JOIN US ON 3 FEBRUARY AT 8:00 AM ET : bit.ly/MSC-SSR
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Director, Gender Team, BPPS
Head of Rule of Law, Security & Human Rights Team,
Interactive webinar by:
UNDP Gender Team, in collaboration with ROLSHR team, is delighted to invite you to a joint workshop/webinar on "Challenging Patriarchal Masculinities in Security Sector Reform" on Wednesday, 3 February at 8:00 - 9:15 AM EST. This session will explore gender bias in the field of security sector and provide an overview of conceptual frameworks and approaches to transform masculinities.
Challenging Patriarchal Masculinities in Security Sector Reform
While efforts to integrate a gender transformative approach to Security Sector Reform (SSR) processes have been developed in recent years, patriarchal masculinities continue to be deeply embedded in institutional policies and practices. Gender remains a key determinant of the security risks that women, men, and people of different gender identities face, as well as the degree to which they are able to access security and justice services. A 2018 review of UN peacekeeping operations showed that only 10.8 percent of UN police and 4 percent of UN military personnel are women. Male-dominated law enforcement institutions in many countries fail to enforce current laws on violence against women. Sexual violence is perpetrated by military forces not only against civilians, but also against military personnel themselves; a 2016 survey estimated that 27 percent of women in the Canadian armed forces face sexual abuse during their career. The UN Secretary-General’s 2015 Global Study on the Implementation of United Nations Security Council Resolution 1325 found that “cultures of militarized masculinities create and sustain political decision-making where resorting to the use of force becomes a normalized mode for dispute resolution.”
The Covid-19 pandemic has further exposed the structural and systemic fault lines of militarized masculinities. Some governments have pursued a heavily securitised approach to the pandemic in which security agencies have abused their position of authority and acted outside the rule of law. In Kenya, for example, the government’s Independent Policing Oversight Authority received numerous complaints of police violence since a curfew was imposed in late March 2020, including shootings, assault, general harassment and sexual assault.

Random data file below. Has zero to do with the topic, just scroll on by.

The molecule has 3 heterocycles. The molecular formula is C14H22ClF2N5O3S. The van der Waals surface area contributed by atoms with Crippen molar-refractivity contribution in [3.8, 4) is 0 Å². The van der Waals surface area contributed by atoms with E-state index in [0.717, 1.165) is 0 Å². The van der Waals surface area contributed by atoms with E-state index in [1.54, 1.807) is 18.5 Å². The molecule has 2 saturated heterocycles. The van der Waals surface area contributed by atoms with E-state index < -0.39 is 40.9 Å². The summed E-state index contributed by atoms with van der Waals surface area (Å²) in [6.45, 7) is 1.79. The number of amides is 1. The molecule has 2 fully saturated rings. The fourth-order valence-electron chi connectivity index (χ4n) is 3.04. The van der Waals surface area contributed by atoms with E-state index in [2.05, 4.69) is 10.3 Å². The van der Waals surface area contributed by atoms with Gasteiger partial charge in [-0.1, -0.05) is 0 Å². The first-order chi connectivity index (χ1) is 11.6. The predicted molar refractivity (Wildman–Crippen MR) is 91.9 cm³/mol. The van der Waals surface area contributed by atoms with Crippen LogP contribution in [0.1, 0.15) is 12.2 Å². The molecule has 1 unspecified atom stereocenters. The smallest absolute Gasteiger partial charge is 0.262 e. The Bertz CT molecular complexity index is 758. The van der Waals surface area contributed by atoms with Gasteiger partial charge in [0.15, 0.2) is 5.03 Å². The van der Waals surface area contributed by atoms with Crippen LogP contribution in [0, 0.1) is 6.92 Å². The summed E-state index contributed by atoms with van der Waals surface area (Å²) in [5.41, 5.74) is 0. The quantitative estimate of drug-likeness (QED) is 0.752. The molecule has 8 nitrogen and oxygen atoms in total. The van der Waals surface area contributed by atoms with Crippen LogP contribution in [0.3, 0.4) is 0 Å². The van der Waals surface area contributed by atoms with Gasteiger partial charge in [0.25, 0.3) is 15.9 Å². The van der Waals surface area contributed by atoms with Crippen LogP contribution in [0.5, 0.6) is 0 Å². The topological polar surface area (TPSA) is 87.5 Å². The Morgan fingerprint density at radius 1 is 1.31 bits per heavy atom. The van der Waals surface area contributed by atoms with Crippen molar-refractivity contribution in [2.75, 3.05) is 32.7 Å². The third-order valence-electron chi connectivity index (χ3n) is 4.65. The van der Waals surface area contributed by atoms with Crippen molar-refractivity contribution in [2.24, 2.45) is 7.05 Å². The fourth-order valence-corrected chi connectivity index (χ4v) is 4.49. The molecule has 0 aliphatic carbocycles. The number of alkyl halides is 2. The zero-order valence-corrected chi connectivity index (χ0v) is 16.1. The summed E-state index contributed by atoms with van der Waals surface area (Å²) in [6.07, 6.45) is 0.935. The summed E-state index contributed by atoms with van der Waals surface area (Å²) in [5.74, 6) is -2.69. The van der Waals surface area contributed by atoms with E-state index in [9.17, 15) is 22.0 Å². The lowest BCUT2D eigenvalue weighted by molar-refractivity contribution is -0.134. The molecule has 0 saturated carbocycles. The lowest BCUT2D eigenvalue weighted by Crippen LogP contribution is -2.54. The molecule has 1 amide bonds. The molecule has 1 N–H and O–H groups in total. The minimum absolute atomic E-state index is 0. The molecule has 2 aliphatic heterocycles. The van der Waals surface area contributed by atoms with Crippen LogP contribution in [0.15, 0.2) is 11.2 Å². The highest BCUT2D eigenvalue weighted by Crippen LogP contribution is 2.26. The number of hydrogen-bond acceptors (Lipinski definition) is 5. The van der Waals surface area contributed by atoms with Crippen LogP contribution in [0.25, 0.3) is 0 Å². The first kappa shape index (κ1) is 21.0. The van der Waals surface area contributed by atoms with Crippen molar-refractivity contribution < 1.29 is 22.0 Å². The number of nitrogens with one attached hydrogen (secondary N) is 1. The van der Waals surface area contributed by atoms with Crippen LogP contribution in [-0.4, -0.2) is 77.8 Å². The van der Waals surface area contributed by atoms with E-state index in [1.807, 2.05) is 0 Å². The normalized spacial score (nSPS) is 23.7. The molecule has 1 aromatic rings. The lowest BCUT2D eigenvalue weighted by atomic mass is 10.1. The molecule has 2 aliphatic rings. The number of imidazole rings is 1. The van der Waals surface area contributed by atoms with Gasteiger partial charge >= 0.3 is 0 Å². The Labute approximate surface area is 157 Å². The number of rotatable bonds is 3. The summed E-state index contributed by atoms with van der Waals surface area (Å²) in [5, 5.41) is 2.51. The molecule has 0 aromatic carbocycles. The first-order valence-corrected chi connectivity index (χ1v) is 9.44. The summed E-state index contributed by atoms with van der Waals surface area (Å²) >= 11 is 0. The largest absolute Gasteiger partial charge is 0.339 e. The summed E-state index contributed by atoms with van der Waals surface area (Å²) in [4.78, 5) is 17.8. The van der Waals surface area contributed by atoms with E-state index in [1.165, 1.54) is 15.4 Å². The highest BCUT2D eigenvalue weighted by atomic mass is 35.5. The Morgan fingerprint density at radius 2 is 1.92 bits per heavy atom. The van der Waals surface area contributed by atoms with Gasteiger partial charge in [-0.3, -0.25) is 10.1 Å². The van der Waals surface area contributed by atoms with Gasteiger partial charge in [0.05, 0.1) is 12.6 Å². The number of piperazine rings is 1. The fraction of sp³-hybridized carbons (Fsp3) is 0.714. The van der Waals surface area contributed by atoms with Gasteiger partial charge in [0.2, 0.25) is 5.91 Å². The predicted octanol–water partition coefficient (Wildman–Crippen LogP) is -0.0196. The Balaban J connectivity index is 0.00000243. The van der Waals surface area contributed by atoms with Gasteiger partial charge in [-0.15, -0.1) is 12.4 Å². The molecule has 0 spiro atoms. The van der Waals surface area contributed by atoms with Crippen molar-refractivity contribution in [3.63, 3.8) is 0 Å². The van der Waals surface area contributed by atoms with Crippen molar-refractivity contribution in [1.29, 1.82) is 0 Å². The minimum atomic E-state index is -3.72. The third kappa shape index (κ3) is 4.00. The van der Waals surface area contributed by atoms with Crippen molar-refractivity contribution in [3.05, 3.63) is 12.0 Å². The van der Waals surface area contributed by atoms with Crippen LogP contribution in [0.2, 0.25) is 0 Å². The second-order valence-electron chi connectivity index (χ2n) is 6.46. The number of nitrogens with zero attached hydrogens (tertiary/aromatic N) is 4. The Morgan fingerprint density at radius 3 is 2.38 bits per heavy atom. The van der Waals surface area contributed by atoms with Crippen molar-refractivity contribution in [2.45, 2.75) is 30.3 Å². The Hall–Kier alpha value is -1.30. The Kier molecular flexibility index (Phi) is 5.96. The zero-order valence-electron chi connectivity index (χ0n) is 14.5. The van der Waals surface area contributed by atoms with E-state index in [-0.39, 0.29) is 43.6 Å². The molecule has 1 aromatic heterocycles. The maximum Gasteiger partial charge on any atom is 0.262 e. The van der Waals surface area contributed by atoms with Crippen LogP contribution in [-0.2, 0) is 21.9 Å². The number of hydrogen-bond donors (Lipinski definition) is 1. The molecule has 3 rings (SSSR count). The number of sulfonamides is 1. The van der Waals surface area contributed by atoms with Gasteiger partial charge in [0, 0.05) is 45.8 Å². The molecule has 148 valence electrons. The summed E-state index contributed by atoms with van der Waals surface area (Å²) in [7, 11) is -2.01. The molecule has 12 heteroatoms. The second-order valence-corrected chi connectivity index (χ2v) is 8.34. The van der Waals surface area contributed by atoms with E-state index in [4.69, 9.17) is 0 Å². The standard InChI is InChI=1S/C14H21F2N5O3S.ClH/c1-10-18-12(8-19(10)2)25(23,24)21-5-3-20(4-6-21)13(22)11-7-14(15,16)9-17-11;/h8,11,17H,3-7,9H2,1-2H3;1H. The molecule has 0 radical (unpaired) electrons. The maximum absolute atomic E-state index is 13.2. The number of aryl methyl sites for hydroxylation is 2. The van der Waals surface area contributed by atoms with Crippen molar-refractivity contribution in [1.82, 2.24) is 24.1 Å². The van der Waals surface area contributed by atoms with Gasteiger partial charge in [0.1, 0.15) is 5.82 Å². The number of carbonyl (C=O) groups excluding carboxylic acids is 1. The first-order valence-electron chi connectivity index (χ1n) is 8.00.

As part of UNDP’s Targeting Men, Transforming Masculinities (TMx2)* initiative, this webinar will explore gender issues in the field of security sector reform, provide an overview of conceptual frameworks and approaches to transform masculinities and will serve as a platform to share opportunities, experiences and lessons learned. Through this session, UNDP practitioners and Country Offices who are interested in applying/replicating TMx2 approach into their future support to SSR processes will explore lessons and challenges,and reflect more broadly on the impact of socially constructed norms on the security needs of women, men, and people of different gender identities in prevention, transition, and post-conflict settings. During the interactive webinar, there will be a dedicated session for participants to comment and reflect on the following questions:
Q1: How can we build and maintain the support of senior leadership within the security sector for gender transformative reform initiatives?
Q2: What lessons are we learning about how to change the patriarchal cultures of security sector institutions?
Q3: What most needs to change in order to end the impunity for sexual violence perpetrated by security sector personnel, against both civilians and other security sector personnel?
*The Targeting Men, Transforming Masculinities (TMx2) agenda is an approach to understanding the workings of patriarchal masculinities and addressing their harmful impacts to support a more broad-based, equitable and sustainable recovery.